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Ankylosing Spondylitis

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Ankylosing spondylitis

What is ankylosing spondylitis?

Ankylosing spondylitis is a form of arthritis that primarily affects the spine. This chronic disorder is characterized by back pain and stiffness that typically appear in adolescence or early adulthood. As the disorder progresses, back movement can become limited if the bones of the spine (vertebrae) fuse together. Joint stiffness or loss of mobility is called ankylosis.

The earliest symptoms of this disorder result from inflammation of the joints between the base of the spine (the sacrum) and the hipbones (the ilia). These joints are called sacroiliac joints, and inflammation in this region is known as sacroiliitis. The disorder also causes inflammation of the joints between vertebrae, which is called spondylitis. Ankylosing spondylitis can involve other joints as well, including the shoulders, hips, and, less often, joints in the limbs. Over time, this disorder can affect the joints between the spine and ribs, restricting movement of the chest and making it difficult to breathe.

Ankylosing spondylitis affects the eyes in up to 40 percent of cases, leading to episodes of eye inflammation called acute iritis. Acute iritis causes eye pain and increased sensitivity to light (photophobia). Rarely, ankylosing spondylitis can also have serious complications involving the heart and lungs.

How common is ankylosing spondylitis?

Ankylosing spondylitis affects about 0.5 percent of people of Western European descent. This disorder occurs twice as often in men than in women, and symptoms tend to be more severe in men.

What genes are related to ankylosing spondylitis?

Variations of the HLA-B gene increase the risk of developing ankylosing spondylitis.

Ankylosing spondylitis is most likely caused by a combination of genetic and environmental factors, most of which have not been identified. Researchers have determined, however, that a particular version of the HLA-B gene (called HLA-B27) increases the risk of developing this disorder.

The HLA-B gene provides instructions for making a protein that plays an important role in the immune system. HLA-B is part of a family of genes called the human leukocyte antigen (HLA) complex. The HLA complex helps the immune system distinguish the body's own proteins from proteins made by foreign invaders (such as viruses and bacteria). The HLA-B gene has many different normal variations, allowing each person's immune system to react to a wide range of foreign invaders. Although most patients with ankylosing spondylitis have the HLA-B27 variation, many people with this particular variation never develop the disorder. It is not known how HLA-B27 increases the risk of developing ankylosing spondylitis.

Other genes are believed to affect the chances of developing ankylosing spondylitis and influence the progression of the disorder. Some of these genes likely play a role in the immune system, while others may have different functions. Researchers are working to identify these genes and clarify their role in ankylosing spondylitis.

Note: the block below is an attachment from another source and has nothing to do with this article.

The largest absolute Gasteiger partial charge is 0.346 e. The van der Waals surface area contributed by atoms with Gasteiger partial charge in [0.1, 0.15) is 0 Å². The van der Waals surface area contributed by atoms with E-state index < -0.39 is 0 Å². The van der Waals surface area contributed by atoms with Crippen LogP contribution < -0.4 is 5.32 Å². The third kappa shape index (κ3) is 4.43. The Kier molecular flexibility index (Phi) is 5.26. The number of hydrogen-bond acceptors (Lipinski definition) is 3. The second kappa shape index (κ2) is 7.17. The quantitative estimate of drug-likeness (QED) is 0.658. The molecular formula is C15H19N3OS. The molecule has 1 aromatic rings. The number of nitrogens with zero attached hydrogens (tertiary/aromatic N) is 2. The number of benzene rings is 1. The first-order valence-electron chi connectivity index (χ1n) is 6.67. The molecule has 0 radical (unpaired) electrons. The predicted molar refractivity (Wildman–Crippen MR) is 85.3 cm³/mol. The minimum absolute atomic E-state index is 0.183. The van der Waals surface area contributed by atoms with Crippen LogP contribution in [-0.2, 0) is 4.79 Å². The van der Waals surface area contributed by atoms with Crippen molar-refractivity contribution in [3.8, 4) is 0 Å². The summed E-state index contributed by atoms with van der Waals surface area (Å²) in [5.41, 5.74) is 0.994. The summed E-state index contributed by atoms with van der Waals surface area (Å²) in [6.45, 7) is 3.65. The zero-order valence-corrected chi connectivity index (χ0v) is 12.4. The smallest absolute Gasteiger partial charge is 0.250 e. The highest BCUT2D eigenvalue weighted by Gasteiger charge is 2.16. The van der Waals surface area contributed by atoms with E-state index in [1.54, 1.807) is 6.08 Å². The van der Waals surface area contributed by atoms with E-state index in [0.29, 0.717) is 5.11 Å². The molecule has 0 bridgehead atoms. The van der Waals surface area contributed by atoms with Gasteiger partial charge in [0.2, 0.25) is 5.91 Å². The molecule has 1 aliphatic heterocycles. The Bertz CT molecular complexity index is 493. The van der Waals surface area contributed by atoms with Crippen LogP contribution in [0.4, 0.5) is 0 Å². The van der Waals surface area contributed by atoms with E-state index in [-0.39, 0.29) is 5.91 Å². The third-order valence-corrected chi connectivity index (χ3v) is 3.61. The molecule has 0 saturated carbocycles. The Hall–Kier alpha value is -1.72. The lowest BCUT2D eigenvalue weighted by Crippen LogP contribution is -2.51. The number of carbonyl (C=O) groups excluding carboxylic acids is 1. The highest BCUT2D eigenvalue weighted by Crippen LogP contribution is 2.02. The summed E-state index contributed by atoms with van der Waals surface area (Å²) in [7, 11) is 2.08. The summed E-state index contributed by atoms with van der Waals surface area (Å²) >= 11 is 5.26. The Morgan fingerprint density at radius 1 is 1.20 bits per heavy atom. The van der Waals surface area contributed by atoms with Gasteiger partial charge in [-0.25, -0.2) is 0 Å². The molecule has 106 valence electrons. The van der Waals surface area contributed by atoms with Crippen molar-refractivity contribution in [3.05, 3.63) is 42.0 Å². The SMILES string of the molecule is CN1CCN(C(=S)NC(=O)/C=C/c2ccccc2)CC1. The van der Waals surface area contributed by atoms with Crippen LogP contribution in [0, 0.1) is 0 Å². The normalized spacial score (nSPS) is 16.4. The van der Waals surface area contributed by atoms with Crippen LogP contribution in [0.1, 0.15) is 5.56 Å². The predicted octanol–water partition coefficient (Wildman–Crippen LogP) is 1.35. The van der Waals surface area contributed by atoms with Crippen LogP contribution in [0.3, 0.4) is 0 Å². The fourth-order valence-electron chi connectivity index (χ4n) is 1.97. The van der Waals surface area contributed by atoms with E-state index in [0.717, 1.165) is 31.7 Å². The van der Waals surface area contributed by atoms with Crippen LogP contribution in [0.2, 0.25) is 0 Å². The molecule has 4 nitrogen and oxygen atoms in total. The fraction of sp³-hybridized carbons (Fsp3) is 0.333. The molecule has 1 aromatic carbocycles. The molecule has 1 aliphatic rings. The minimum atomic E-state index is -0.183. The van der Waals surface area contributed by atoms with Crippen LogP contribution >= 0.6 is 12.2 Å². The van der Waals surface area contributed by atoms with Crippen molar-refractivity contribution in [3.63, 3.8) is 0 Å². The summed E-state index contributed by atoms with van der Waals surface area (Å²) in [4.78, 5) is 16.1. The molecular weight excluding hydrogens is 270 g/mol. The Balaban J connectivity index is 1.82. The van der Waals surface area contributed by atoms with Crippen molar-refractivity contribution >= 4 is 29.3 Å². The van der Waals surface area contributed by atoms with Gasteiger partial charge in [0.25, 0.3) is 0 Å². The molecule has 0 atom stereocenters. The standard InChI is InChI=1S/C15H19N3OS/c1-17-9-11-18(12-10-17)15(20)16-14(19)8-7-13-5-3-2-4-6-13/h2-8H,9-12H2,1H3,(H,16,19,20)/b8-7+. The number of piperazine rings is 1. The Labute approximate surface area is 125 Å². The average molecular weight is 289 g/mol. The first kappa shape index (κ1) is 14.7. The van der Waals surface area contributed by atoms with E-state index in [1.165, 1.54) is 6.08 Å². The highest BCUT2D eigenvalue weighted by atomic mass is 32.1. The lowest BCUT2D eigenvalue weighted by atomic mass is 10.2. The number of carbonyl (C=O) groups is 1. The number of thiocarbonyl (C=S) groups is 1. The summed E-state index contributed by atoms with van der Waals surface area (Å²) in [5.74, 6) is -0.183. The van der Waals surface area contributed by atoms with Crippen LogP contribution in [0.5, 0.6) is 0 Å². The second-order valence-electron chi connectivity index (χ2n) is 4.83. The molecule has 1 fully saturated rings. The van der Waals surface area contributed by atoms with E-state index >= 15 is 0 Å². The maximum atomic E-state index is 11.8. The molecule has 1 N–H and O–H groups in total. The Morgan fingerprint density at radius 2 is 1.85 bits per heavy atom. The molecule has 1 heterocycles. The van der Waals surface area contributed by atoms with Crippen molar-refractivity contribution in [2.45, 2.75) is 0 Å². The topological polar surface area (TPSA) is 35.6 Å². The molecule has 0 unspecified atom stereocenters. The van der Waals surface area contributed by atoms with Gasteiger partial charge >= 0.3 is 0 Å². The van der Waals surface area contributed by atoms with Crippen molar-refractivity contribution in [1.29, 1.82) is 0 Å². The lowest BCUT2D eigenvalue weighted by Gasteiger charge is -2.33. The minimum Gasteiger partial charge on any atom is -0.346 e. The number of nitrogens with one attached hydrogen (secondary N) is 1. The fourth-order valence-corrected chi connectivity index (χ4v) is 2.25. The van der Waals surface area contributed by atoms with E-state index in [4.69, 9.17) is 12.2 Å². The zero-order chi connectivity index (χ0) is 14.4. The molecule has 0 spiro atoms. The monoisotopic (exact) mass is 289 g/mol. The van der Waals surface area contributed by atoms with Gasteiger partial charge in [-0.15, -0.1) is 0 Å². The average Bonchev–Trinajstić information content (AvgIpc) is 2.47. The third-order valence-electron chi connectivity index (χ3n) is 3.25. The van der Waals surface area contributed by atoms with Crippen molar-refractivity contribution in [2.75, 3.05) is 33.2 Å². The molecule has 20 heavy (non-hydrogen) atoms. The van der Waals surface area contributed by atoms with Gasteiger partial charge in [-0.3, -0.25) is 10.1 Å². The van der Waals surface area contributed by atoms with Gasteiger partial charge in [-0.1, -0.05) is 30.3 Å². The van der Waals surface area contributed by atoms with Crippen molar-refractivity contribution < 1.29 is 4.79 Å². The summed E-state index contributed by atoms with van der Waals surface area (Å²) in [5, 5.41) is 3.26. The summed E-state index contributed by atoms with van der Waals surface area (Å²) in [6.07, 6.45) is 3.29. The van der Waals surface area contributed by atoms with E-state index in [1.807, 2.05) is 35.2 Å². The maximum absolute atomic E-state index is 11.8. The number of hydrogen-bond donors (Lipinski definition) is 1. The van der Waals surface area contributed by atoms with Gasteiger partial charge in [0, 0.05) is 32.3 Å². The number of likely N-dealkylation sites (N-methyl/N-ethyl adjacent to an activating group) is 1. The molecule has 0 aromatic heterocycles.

How do people inherit ankylosing spondylitis?

Although ankylosing spondylitis is known to run in families, its pattern of inheritance is unclear. Multiple genetic and environmental factors likely play a part in determining the risk of developing this disorder. Children can inherit HLA-B27 from an affected parent, but having this version of the HLA-B gene does not mean that a person will definitely develop ankylosing spondylitis. In fact, about 80 percent of children who inherit HLA-B27 from a parent with ankylosing spondylitis will never develop the disorder.

Where can I find additional information about ankylosing spondylitis?

You may find the following resources about ankylosing spondylitis helpful.

NIH Publications - National Institutes of Health

National Cancer Institute: Understanding the Immune System (http://www.cancer.gov/cancertopics/understandingcancer/immunesystem)

MedlinePlus - Health Information

Encyclopedia: Ankylosing Spondylitis (http://www.nlm.nih.gov/medlineplus/ency/article/000420.htm)

Encyclopedia: HLA-B27 Antigen (http://www.nlm.nih.gov/medlineplus/ency/article/003551.htm)

Health Topic: Ankylosing Spondylitis (http://www.nlm.nih.gov/medlineplus/ankylosingspondylitis.html)

Educational resources - Information pages

American College of Rheumatology (http://www.rheumatology.org/public/factsheets/as.asp?aud=pat)

Children's Hospital of Wisconsin (http://www.chw.org/display/PPF/DocID/1651/router.asp)

Cleveland Clinic Health Information Center (http://www.clevelandclinic.org/health/health-info/docs/0200/0223.asp?index=4932)

Department of Orthopaedics and Sports Medicine, University of Washington (http://www.orthop.washington.edu/uw/ankylosing/tabID__3376/ItemID__14/Articles/Default.aspx)

Madisons Foundation (http://www.madisonsfoundation.org/content/3/1/display.asp?did=136)